Pride month opens with celebration and new anxiety in DC

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The mood was festive at the Busboys and Poets restaurant in northeastern Washington on Monday as one of the first events of Capital Pride Month kicked off, but Stephanie Macleod said the usual celebration was tinged with new anxiety.

Over the past year, the retired Loudoun County teacher has seen a backlash against the transgender restroom policy in her former school district. Florida lawmakers recently passed a bill to limit the teaching of LGBTQ topics in schools, and Texas Governor Greg Abbott (R) has ordered investigations into parents who provide certain medical treatments to children transgender.

Suddenly, a decade of quick wins for the gay community seemed threatened across the country. Macleod was surprised but also said she was all the more determined to mark the annual gay life affirmation. She was not alone.

“I was so excited when Obama came along, and we got marriage equality,” the 61-year-old said of the former president. “I think we got to a point in this country where we were really rising above our history. It saddens me that we are going back. I thought it was very important to be here tonight.

Macleod and hundreds of others gathered in Busboys and Poets for an evening of poetry and spoken word focusing on women and gay men, dubbed “Outspoken”. Any gloom over the political moment was quickly dispelled as the host led the crowd in a raspy call and response of “Capital!” and “Pride!”

An artist who goes by the name of Beyond Your Definition captured a similar energy with a fiery poem about asserting queer identity in a hostile world. It featured the line, “Though they try to pluck every rainbow from the sky, you still shine.”

One attendee came to the mic to read a quieter “boy inside a girl” verse about battling gender identity. The drive crumbled at one point, and the crowd responded with a supportive shower of applause and clapping, the classic cafe nod of approval.

Some speakers touched on other controversies engulfing the country, from the abortion rights debate to the murder of George Floyd by a police officer.

Then a drag king named Cafecito lightened the mood by parodying a striptease.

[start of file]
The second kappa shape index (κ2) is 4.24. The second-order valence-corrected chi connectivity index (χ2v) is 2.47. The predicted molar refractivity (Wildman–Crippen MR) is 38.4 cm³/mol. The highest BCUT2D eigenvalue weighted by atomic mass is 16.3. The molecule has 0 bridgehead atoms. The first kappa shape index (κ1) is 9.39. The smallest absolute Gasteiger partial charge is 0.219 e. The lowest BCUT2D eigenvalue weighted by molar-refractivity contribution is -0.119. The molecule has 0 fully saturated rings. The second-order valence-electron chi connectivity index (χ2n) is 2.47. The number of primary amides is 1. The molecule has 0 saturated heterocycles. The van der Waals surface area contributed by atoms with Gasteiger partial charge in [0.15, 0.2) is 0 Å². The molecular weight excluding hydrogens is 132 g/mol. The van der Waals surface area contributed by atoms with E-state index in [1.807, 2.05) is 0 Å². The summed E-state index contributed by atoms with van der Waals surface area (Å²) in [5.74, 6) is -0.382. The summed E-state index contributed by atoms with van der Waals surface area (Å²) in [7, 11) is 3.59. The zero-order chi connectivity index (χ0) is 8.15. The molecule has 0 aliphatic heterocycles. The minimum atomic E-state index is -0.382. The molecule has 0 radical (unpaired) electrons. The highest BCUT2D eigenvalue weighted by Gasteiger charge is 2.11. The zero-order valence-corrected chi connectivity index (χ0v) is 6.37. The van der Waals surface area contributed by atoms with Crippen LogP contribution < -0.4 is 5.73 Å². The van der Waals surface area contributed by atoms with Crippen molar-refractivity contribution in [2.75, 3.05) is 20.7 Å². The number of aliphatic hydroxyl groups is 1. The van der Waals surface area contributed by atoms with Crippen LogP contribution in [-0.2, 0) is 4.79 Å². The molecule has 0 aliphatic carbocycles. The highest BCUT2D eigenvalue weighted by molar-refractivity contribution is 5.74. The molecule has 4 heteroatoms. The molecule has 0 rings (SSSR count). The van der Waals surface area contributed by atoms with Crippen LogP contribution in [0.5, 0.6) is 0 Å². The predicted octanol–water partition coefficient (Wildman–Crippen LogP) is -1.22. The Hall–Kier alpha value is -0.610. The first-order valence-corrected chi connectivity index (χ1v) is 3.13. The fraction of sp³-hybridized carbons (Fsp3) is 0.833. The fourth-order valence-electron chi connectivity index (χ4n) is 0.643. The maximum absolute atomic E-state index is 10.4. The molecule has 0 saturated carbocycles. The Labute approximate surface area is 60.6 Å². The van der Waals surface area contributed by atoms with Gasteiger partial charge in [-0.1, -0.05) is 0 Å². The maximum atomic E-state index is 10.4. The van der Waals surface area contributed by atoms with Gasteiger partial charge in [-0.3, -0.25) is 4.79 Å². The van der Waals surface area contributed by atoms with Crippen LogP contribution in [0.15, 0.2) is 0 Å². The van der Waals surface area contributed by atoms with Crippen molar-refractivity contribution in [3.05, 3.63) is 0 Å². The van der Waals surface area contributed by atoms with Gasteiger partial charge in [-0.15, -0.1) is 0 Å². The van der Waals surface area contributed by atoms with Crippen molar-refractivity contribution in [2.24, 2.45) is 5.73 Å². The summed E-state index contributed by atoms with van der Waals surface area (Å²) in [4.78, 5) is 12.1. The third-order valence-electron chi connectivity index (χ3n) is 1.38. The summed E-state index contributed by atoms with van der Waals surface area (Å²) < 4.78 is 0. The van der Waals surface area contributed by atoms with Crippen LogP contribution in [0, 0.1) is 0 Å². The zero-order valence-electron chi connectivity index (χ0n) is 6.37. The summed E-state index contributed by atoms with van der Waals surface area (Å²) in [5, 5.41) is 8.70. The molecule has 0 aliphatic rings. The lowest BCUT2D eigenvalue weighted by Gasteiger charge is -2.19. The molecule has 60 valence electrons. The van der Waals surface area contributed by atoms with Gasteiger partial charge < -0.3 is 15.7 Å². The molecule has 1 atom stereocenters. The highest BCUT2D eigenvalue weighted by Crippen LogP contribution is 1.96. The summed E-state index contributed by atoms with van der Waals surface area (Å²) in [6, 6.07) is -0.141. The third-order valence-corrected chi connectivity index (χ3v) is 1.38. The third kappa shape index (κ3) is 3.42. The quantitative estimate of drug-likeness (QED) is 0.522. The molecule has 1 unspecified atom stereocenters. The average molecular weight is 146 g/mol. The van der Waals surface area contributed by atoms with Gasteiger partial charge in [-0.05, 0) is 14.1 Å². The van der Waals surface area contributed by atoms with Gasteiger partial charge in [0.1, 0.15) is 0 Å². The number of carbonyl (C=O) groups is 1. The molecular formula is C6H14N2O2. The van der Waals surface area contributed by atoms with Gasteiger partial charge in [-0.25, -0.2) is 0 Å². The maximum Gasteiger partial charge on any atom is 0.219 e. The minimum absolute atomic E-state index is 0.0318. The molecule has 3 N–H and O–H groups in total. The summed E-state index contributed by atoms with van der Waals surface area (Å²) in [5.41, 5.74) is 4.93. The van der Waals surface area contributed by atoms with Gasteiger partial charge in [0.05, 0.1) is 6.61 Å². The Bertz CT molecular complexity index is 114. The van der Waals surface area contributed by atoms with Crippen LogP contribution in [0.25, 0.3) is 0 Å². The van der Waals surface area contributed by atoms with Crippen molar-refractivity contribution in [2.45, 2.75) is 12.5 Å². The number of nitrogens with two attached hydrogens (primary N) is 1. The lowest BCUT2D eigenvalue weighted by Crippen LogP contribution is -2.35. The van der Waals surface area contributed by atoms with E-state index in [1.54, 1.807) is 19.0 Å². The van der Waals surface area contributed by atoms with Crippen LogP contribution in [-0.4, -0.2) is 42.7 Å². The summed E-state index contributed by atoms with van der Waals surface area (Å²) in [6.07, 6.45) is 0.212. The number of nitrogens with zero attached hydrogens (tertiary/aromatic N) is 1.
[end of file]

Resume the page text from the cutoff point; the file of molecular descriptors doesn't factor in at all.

Jordan Fason, 24, from Georgia, received a standing ovation for her cutting poem about the strength of black women and how they are often wronged for their work.

“This is a public service announcement on behalf of all black girls / The bridge called my back is closed indefinitely,” she opened to cheers. She later added, “You try to tame us like we try to tame our hair.”

Naysheen Collins and Simone Kolysh, an interracial lesbian couple with four children, said the climate for LGBTQ people led them to consider moving from their home outside of Frederick, Maryland, to DC for a more welcoming environment. welcoming. They fear displaying a Pride flag or a “Black Lives Matter” sign in their homes.

But for now, Collins said, it felt good to get together with other members of the LGBTQ community. The crowd sat under rainbow balloons and banners, and some came dressed in costumes.

“We walked out,” Collins said. “We just live our most authentic lives…for the people who don’t want us to do that.”

Holly Keaton, 23, said she hopes this year’s edition of Pride can serve as a rallying point against ongoing efforts to roll back LGBTQ rights. She also hoped the threat to those rights could renew the radical spirit of the celebration, which she says has become too co-opted by the corporate culture.

“I think it was easy to forget what the point of those was at first,” Keaton said. “It’s become very depoliticized in a way. It is very important to remember these roots that enter this month, especially with the current political context. »

Capital Pride continues this week with a host of events sponsored by the Capital Pride Alliance, including a pool party and opening night at Echostage in DC. The events conclude with a parade on Saturday and a festival and concert on Sunday.

Hannah Michaelson, a 24-year-old DC architect, said Pride took on a special resonance for her this year. The fact that the LGBTQ community is coming together at a time when their rights are under attack was significant in itself.

“It doesn’t seem more important to us to celebrate, but it seems to us more important that the space be celebrated,” Michaelson said. “It’s a reminder that we are still fighting these battles. The moments of peace and celebration are the most important.

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